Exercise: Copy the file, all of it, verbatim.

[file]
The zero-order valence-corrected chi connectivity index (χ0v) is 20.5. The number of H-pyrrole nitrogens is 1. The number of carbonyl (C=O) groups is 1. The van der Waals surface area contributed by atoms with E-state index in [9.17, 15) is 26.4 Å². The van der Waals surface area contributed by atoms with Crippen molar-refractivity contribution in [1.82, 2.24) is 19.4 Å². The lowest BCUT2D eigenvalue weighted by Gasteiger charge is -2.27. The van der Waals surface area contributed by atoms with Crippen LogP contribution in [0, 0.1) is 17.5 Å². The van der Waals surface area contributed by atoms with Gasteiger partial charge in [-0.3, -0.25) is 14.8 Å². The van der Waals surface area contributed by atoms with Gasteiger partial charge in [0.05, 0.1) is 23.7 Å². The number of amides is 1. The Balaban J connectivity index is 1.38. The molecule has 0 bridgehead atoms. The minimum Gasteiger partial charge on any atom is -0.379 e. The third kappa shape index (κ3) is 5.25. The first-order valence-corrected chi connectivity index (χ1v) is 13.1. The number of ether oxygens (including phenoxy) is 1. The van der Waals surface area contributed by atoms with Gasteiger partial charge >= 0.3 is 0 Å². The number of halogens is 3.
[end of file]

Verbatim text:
The zero-order valence-corrected chi connectivity index (χ0v) is 20.5. The number of H-pyrrole nitrogens is 1. The number of carbonyl (C=O) groups is 1. The van der Waals surface area contributed by atoms with E-state index in [9.17, 15) is 26.4 Å². The van der Waals surface area contributed by atoms with Crippen molar-refractivity contribution in [1.82, 2.24) is 19.4 Å². The lowest BCUT2D eigenvalue weighted by Gasteiger charge is -2.27. The van der Waals surface area contributed by atoms with Crippen LogP contribution in [0, 0.1) is 17.5 Å². The van der Waals surface area contributed by atoms with Gasteiger partial charge in [-0.3, -0.25) is 14.8 Å². The van der Waals surface area contributed by atoms with Gasteiger partial charge in [0.05, 0.1) is 23.7 Å². The number of amides is 1. The Balaban J connectivity index is 1.38. The molecule has 0 bridgehead atoms. The minimum Gasteiger partial charge on any atom is -0.379 e. The third kappa shape index (κ3) is 5.25. The first-order valence-corrected chi connectivity index (χ1v) is 13.1. The number of ether oxygens (including phenoxy) is 1. The van der Waals surface area contributed by atoms with Gasteiger partial charge >= 0.3 is 0 Å². The number of halogens is 3.